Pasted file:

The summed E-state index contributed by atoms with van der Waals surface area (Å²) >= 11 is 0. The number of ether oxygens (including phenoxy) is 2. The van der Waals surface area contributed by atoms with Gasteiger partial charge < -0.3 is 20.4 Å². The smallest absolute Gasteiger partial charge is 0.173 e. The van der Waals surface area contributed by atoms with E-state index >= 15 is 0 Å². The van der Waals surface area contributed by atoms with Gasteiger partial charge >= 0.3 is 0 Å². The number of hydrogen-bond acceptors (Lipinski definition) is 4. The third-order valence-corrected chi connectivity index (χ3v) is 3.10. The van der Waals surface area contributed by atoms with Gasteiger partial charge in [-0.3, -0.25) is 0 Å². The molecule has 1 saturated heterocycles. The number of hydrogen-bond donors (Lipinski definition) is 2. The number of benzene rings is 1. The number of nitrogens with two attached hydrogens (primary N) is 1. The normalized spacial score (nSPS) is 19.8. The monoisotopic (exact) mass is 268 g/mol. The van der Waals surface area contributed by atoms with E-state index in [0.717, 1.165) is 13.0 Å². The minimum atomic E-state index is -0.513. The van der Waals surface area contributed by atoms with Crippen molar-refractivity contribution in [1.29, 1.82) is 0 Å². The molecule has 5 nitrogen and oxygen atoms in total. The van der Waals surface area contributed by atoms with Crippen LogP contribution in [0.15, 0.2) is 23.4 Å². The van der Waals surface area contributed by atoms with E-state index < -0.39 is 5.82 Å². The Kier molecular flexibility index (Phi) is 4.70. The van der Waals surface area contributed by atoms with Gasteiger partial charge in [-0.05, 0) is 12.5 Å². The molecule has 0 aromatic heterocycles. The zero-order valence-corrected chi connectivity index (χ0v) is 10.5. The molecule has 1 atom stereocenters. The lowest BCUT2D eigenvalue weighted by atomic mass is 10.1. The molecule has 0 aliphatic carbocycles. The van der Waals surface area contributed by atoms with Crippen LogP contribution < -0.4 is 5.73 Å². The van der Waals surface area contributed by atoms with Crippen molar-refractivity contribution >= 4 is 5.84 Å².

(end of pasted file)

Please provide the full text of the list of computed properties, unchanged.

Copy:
The summed E-state index contributed by atoms with van der Waals surface area (Å²) >= 11 is 0. The number of ether oxygens (including phenoxy) is 2. The van der Waals surface area contributed by atoms with Gasteiger partial charge < -0.3 is 20.4 Å². The smallest absolute Gasteiger partial charge is 0.173 e. The van der Waals surface area contributed by atoms with E-state index >= 15 is 0 Å². The van der Waals surface area contributed by atoms with Gasteiger partial charge >= 0.3 is 0 Å². The number of hydrogen-bond acceptors (Lipinski definition) is 4. The third-order valence-corrected chi connectivity index (χ3v) is 3.10. The van der Waals surface area contributed by atoms with Gasteiger partial charge in [-0.3, -0.25) is 0 Å². The molecule has 1 saturated heterocycles. The number of hydrogen-bond donors (Lipinski definition) is 2. The number of benzene rings is 1. The number of nitrogens with two attached hydrogens (primary N) is 1. The normalized spacial score (nSPS) is 19.8. The monoisotopic (exact) mass is 268 g/mol. The van der Waals surface area contributed by atoms with E-state index in [0.717, 1.165) is 13.0 Å². The minimum atomic E-state index is -0.513. The van der Waals surface area contributed by atoms with Crippen molar-refractivity contribution in [1.29, 1.82) is 0 Å². The molecule has 5 nitrogen and oxygen atoms in total. The van der Waals surface area contributed by atoms with Crippen LogP contribution in [0.15, 0.2) is 23.4 Å². The van der Waals surface area contributed by atoms with E-state index < -0.39 is 5.82 Å². The Kier molecular flexibility index (Phi) is 4.70. The van der Waals surface area contributed by atoms with Gasteiger partial charge in [-0.05, 0) is 12.5 Å². The molecule has 0 aromatic heterocycles. The zero-order valence-corrected chi connectivity index (χ0v) is 10.5. The molecule has 1 atom stereocenters. The lowest BCUT2D eigenvalue weighted by atomic mass is 10.1. The molecule has 0 aliphatic carbocycles. The van der Waals surface area contributed by atoms with Crippen LogP contribution < -0.4 is 5.73 Å². The van der Waals surface area contributed by atoms with Crippen molar-refractivity contribution >= 4 is 5.84 Å².